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Intestinal Microbiota in Elderly Inpatients with Clostridioides difficile Infection

Authors Vakili B, Fateh A, Asadzadeh Aghdaei H, Sotoodehnejadnematalahi F, Siadat SD

Received 9 May 2020

Accepted for publication 21 July 2020

Published 5 August 2020 Volume 2020:13 Pages 2723—2731

DOI https://doi.org/10.2147/IDR.S262019

Checked for plagiarism Yes

Review by Single anonymous peer review

Peer reviewer comments 2

Editor who approved publication: Professor Suresh Antony


Bahareh Vakili,1 Abolfazl Fateh,2 Hamid Asadzadeh Aghdaei,3 Fattah Sotoodehnejadnematalahi,1 Seyed Davar Siadat2

1Department of Biology, School of Basic Science, Science and Research Branch, Islamic Azad University, Tehran, Iran; 2Department of Mycobacteriology and Pulmonary Research, Microbiology Research Center (MRC), Pasteur Institute of Iran, Tehran, Iran; 3Basic and Molecular Epidemiology of Gastrointestinal Disorders Research Center, Research Institute for Gastroenterology and Liver Diseases, Shahid Beheshti University of Medical Sciences, Tehran, Iran

Correspondence: Seyed Davar Siadat Tel +98 2164112282
Fax +98 2166465132
Email siadat2019@gmail.com

Purpose: The incidence of Clostridioides difficile infection (CDI) has been reported as 10-fold higher among the elderly population than in young adults. The aim of this study was to compare the targeted bacteria population in the fecal microbiota in two groups of hospitalized elderly, categorized according to CDI and non-CDI.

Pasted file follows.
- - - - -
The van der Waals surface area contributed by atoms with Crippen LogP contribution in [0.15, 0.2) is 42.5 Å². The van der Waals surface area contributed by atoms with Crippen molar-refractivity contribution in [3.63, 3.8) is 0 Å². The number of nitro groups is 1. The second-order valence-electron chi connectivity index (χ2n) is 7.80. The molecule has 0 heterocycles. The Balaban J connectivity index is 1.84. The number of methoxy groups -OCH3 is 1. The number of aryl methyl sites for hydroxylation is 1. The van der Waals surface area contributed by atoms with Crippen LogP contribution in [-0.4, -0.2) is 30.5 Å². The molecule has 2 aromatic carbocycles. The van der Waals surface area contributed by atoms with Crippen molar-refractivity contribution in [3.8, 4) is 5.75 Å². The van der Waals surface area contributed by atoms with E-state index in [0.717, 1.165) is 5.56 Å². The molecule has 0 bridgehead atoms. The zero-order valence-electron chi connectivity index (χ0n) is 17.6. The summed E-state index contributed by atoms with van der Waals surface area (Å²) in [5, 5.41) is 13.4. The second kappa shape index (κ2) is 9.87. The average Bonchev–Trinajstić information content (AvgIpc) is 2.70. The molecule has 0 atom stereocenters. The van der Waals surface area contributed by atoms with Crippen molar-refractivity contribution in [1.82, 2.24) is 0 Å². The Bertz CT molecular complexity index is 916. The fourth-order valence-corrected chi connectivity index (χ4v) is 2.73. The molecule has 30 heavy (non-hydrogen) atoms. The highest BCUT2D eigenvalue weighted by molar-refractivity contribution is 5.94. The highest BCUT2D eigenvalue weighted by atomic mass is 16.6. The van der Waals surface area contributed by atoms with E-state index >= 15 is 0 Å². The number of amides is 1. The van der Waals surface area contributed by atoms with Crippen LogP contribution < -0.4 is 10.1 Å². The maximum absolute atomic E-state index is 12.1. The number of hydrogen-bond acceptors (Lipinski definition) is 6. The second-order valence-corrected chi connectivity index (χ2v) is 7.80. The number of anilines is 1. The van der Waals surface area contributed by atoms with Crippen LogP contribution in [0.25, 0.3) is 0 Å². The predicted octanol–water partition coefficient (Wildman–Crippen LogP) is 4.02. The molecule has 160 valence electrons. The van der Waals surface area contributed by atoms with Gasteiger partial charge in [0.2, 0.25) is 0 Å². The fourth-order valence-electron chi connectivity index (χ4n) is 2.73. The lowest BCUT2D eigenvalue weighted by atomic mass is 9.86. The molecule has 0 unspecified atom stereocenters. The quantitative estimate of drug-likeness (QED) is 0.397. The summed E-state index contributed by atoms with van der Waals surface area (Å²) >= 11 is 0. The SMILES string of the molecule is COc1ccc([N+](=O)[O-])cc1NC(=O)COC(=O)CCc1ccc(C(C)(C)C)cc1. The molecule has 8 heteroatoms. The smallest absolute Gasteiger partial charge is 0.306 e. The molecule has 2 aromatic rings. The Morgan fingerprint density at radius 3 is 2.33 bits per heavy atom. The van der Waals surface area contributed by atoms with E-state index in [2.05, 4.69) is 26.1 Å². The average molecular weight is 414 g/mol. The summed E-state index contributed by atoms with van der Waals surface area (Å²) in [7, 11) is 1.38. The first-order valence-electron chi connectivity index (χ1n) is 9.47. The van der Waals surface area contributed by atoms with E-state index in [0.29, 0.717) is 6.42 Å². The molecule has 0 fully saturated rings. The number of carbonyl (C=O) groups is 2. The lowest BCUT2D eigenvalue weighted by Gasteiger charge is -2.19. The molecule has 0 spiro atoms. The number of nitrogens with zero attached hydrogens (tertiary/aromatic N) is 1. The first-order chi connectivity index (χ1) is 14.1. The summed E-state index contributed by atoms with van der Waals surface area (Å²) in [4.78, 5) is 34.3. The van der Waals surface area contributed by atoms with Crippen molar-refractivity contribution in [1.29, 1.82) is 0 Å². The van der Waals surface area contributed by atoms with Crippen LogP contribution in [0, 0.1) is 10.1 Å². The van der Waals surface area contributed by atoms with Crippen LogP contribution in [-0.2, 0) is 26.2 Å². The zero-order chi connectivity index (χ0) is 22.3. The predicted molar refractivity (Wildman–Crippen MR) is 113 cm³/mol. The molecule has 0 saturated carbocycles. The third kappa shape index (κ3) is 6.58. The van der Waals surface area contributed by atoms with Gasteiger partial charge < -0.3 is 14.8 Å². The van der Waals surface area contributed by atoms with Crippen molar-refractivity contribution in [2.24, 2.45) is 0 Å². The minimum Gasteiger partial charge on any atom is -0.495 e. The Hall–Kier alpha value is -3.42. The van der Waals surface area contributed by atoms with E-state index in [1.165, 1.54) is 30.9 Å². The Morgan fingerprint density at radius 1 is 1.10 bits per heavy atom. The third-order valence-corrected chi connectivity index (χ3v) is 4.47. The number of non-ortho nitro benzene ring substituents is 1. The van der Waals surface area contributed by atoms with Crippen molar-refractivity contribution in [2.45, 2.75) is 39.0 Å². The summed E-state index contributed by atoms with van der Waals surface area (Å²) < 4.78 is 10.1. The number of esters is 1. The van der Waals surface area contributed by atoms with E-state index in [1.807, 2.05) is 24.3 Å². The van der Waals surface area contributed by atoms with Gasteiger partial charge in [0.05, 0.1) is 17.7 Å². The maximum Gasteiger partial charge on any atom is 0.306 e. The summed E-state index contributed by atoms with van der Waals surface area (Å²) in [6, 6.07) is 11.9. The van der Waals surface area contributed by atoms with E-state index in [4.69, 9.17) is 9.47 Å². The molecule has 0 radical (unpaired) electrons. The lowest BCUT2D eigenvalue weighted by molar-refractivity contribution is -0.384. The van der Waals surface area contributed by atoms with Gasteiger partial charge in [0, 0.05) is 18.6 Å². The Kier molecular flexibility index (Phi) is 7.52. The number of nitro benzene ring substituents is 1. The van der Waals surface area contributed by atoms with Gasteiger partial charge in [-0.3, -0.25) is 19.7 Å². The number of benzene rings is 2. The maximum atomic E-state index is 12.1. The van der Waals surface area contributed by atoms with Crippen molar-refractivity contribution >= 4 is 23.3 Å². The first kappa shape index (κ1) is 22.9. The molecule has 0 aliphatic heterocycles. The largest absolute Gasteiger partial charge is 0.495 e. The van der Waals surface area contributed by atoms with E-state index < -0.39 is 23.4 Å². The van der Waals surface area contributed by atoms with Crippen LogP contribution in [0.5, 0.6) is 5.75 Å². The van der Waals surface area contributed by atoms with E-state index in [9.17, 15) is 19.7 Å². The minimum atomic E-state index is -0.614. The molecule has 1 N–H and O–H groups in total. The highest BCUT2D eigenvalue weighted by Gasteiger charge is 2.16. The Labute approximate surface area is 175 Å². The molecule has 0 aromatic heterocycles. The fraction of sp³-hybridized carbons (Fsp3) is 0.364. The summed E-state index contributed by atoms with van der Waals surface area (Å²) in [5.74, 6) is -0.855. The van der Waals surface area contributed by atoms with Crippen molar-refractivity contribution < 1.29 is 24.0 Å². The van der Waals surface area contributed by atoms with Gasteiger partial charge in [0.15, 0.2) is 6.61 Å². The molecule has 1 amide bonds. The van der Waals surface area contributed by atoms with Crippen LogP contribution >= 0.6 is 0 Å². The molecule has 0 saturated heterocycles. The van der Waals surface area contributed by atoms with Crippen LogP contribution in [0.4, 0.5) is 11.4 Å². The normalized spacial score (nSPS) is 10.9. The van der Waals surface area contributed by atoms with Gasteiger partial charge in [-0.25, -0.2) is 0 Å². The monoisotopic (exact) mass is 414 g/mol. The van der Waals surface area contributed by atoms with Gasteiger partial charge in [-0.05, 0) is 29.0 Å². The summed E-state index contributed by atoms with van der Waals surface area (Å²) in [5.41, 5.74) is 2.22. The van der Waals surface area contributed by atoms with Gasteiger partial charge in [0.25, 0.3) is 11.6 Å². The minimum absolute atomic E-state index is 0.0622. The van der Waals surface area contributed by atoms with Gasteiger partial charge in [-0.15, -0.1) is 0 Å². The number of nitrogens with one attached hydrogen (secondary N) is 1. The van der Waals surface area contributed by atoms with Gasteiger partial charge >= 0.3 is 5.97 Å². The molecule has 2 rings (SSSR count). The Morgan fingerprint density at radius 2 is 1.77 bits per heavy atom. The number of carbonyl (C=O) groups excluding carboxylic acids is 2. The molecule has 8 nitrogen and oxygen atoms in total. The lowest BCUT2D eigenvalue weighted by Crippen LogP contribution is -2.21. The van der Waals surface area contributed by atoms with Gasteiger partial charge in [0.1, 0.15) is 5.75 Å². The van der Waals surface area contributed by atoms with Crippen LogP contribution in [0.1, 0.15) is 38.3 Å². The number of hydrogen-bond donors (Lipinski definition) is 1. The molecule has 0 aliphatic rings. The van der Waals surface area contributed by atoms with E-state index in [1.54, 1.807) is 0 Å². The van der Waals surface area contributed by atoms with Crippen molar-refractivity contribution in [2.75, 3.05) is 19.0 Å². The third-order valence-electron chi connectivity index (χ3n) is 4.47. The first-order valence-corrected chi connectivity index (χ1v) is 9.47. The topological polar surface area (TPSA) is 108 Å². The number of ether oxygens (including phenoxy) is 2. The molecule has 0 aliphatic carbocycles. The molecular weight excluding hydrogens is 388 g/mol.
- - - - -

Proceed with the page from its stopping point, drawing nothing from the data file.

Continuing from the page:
Patient and Methods: In this case–control study, 84 fecal samples of the 28 patients with CDI and 56 non-CDI patients (> 65 years) were studied. C. difficile isolates were characterized by anaerobic culture and multiplex PCR. Quantitative PCR was used to analyze the bacterial elements.
Results: CDI group differed significantly for a prolonged hospital stay, previous surgery, residence in nursing home and exposure to a range of antibiotics including quinolone, clindamycin and cephalosporin. CDI group had significantly fewer members of Bacteroides spp., Clostridium cluster IV, Bifidobacterium spp., Faecalibacterium prausnitzii, and Prevotella spp. in their fecal microbiota than the control group (P < 0.05). The abundances of Akkermansia muciniphila, Lactobacillus spp., Escherichia coli and Klebsiella spp. were higher in group CDI compared with the control group (P < 0.05).
Conclusion: CDI status is associated with the abundance of some bacterial populations. In this study, an increase in Akkermansia muciniphila, Lactobacillus spp., and Enterobacteriaceae genus was highlighted in CDI patients. A reduction in butyrate-producing bacteria was found in CDI patients. The differences in the composition of fecal microbiota can help to understand how antimicrobial agents impact on gut homeostasis and lead to loss of colonization resistance to C. difficile.

Keywords: Clostridioides difficile, risk factors, elderly, fecal microbiota

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